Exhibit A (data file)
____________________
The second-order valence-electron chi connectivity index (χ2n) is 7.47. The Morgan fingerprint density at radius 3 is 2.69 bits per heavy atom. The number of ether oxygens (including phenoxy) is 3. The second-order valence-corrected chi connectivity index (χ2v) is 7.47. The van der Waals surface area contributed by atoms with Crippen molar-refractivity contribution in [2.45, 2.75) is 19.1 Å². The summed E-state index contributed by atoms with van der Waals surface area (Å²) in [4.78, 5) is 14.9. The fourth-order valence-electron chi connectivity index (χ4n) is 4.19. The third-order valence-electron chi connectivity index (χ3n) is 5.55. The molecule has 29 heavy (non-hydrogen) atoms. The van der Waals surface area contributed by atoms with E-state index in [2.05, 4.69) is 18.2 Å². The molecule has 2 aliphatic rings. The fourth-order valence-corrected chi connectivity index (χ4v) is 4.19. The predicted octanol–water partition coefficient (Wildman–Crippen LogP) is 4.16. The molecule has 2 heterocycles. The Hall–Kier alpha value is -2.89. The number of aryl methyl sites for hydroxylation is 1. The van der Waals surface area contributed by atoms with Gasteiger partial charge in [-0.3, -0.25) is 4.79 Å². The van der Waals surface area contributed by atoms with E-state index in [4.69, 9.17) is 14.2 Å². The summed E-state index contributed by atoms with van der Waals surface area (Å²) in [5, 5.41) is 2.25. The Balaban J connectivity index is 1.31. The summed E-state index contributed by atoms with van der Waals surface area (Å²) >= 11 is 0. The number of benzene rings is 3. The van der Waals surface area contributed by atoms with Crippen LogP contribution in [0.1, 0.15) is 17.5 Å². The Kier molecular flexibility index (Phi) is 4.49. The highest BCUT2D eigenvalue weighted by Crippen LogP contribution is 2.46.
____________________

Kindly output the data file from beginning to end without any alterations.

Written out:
The second-order valence-electron chi connectivity index (χ2n) is 7.47. The Morgan fingerprint density at radius 3 is 2.69 bits per heavy atom. The number of ether oxygens (including phenoxy) is 3. The second-order valence-corrected chi connectivity index (χ2v) is 7.47. The van der Waals surface area contributed by atoms with Crippen molar-refractivity contribution in [2.45, 2.75) is 19.1 Å². The summed E-state index contributed by atoms with van der Waals surface area (Å²) in [4.78, 5) is 14.9. The fourth-order valence-electron chi connectivity index (χ4n) is 4.19. The third-order valence-electron chi connectivity index (χ3n) is 5.55. The molecule has 29 heavy (non-hydrogen) atoms. The van der Waals surface area contributed by atoms with E-state index in [2.05, 4.69) is 18.2 Å². The molecule has 2 aliphatic rings. The fourth-order valence-corrected chi connectivity index (χ4v) is 4.19. The predicted octanol–water partition coefficient (Wildman–Crippen LogP) is 4.16. The molecule has 2 heterocycles. The Hall–Kier alpha value is -2.89. The number of aryl methyl sites for hydroxylation is 1. The van der Waals surface area contributed by atoms with Gasteiger partial charge in [-0.3, -0.25) is 4.79 Å². The van der Waals surface area contributed by atoms with E-state index in [4.69, 9.17) is 14.2 Å². The summed E-state index contributed by atoms with van der Waals surface area (Å²) in [5, 5.41) is 2.25. The Balaban J connectivity index is 1.31. The summed E-state index contributed by atoms with van der Waals surface area (Å²) >= 11 is 0. The number of benzene rings is 3. The van der Waals surface area contributed by atoms with Crippen LogP contribution in [0.1, 0.15) is 17.5 Å². The Kier molecular flexibility index (Phi) is 4.49. The highest BCUT2D eigenvalue weighted by Crippen LogP contribution is 2.46.